• The Dartford Crossing. This river crossing on the east side of London lies between junctions 31 and 1A of the M25. It has a charge (called the Dart Charge) during most of the day. You must pay online up to midnight the day after you cross it. Be aware the Dart Charge uses the same ‘C’ logo as the London Congestion Charge, but it is not the same thing.
  • Bridges and tunnels. Some bridges and tunnels have a charge. This includes the Tamar bridge in Devon and the Humber bridge in Yorkshire.
  • Charges to drive in city centres. You need to pay to drive in the central area of London, Durham and Birmingham (and soon Oxford and Bristol). This is to help reduce pollution and congestion.
  • Ferries. In a few rural locations (for example at Reedham on the Norfolk Broads) there are car ferries instead of a bridge.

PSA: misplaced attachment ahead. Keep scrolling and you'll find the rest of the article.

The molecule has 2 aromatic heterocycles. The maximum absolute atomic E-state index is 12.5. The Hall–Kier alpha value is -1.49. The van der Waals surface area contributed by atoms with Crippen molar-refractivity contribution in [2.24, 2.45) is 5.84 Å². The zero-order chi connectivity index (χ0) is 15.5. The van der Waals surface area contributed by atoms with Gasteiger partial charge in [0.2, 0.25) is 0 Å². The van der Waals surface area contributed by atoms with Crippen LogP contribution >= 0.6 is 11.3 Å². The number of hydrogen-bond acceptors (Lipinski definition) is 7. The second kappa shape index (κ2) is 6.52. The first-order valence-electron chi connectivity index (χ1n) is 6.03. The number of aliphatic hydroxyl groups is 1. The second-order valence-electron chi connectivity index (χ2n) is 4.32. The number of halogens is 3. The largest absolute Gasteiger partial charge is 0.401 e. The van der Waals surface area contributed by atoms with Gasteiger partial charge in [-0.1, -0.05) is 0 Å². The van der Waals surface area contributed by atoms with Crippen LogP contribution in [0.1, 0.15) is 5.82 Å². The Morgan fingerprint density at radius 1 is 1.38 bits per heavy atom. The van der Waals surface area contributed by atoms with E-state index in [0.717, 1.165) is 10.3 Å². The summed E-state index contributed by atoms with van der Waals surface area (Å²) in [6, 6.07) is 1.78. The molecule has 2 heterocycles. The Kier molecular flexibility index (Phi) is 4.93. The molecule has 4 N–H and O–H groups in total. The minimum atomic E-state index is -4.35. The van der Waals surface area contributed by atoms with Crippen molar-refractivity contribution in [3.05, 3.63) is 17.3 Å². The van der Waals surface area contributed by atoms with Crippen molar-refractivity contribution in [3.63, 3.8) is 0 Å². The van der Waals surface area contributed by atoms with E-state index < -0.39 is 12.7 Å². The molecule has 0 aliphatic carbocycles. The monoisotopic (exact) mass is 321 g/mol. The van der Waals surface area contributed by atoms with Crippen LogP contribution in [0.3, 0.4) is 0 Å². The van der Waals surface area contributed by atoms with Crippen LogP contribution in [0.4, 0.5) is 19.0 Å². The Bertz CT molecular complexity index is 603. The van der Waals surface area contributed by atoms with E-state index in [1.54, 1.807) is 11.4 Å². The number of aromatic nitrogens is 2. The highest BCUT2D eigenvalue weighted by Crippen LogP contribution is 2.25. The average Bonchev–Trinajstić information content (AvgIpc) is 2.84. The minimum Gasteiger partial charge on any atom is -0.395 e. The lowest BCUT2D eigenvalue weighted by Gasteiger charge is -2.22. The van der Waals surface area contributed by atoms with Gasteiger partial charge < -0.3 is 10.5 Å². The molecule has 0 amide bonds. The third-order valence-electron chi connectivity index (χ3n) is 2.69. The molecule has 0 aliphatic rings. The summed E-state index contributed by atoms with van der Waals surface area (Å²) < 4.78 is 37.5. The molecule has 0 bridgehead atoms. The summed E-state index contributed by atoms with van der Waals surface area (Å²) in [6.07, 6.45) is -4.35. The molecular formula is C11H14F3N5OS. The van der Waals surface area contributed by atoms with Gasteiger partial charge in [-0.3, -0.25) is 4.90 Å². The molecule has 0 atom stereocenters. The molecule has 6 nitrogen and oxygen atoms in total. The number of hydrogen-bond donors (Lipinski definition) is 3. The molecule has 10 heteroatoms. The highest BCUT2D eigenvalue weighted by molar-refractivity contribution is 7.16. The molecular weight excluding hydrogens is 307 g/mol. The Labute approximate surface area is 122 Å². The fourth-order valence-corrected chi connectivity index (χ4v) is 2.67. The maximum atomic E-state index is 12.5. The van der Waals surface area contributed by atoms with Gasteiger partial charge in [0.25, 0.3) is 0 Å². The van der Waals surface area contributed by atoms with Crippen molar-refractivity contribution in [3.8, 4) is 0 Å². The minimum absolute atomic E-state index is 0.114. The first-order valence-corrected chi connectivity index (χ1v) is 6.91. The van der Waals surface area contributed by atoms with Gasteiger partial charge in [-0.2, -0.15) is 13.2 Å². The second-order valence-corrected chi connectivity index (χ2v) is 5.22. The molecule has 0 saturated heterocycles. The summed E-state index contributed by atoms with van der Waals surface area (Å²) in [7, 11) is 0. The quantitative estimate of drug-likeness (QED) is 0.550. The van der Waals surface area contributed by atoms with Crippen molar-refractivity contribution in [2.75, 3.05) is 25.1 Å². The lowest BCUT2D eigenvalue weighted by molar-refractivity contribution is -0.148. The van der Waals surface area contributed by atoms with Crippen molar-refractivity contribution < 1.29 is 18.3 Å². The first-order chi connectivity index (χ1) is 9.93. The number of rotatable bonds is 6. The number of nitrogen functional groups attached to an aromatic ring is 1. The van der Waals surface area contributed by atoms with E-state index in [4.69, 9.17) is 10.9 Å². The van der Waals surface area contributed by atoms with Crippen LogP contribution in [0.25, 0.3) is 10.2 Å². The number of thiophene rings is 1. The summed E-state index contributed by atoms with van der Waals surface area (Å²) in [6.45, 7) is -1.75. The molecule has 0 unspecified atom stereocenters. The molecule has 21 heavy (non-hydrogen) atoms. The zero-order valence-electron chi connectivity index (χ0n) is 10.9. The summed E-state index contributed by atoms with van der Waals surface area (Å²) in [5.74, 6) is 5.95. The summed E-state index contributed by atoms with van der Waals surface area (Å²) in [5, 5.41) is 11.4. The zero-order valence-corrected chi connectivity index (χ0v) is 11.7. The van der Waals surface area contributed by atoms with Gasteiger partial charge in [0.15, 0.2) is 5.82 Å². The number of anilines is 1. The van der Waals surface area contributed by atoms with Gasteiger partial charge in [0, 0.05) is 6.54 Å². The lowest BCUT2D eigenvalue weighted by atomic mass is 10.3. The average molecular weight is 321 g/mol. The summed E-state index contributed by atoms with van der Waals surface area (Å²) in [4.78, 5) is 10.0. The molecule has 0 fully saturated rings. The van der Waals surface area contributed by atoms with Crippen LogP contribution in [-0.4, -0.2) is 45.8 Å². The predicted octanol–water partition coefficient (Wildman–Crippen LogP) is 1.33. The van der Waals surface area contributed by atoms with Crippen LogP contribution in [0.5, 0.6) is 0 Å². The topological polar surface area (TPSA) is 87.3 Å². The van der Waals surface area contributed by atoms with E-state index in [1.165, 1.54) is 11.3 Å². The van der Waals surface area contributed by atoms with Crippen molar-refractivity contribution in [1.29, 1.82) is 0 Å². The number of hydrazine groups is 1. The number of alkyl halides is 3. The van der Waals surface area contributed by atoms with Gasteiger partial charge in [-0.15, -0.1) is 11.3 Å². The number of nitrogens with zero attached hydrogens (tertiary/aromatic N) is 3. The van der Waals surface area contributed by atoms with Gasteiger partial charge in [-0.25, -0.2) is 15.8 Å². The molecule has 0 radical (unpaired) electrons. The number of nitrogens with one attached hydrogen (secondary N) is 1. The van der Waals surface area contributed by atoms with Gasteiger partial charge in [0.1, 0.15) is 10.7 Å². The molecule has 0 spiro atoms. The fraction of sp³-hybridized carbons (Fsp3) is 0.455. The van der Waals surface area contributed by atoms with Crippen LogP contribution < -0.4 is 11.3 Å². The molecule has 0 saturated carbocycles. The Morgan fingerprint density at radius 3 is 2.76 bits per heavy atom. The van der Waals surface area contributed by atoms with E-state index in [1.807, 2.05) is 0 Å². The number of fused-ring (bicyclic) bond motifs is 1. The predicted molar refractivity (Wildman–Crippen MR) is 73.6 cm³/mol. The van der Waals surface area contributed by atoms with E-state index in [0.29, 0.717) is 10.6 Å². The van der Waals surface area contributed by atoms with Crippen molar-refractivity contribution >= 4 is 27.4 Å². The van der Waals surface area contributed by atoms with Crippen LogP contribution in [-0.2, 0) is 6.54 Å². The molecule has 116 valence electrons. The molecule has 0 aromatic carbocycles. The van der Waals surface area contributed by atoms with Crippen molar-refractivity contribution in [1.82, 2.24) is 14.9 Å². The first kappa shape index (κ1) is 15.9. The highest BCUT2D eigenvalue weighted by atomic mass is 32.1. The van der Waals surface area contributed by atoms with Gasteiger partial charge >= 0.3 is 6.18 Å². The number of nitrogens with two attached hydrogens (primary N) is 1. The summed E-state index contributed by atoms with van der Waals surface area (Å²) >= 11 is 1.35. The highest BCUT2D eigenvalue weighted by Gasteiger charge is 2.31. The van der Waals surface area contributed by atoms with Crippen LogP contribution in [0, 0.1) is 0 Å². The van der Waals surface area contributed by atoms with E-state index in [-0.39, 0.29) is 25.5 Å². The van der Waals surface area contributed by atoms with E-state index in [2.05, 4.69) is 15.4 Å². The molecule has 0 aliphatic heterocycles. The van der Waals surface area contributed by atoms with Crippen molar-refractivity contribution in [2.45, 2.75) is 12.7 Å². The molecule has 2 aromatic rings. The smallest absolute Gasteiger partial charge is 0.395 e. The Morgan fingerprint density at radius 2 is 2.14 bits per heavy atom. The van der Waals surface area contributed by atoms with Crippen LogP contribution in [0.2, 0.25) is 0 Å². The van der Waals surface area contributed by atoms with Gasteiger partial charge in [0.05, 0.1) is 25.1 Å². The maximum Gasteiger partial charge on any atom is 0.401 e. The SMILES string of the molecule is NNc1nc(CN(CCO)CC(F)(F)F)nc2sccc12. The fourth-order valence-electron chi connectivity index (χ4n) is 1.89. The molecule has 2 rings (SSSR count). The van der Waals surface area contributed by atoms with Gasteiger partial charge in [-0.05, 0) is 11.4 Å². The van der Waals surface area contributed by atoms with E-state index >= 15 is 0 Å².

Read more about toll roads on the main government website.

In cold weather, salt and sand is spread on main roads, but this is not useful when there is lots of snow. Sometimes there are not enough snowploughs. Even motorways can get blocked.

Stay at home until the snow has melted if you can. If you must go out, take blankets, water, food, a mobile phone and a spade in case you get stuck.

Most people do not put winter tyres on their car, which can make things worse. In 2018, heavy snow and ice led to 13,000 crashes over 4 days.

Before you are allowed to drive a car in Britain you must have a valid driving licence, be aged 17+ and able to read a car number plate from 20 metres. You must also have car insurance. The rules are called the Highway Code.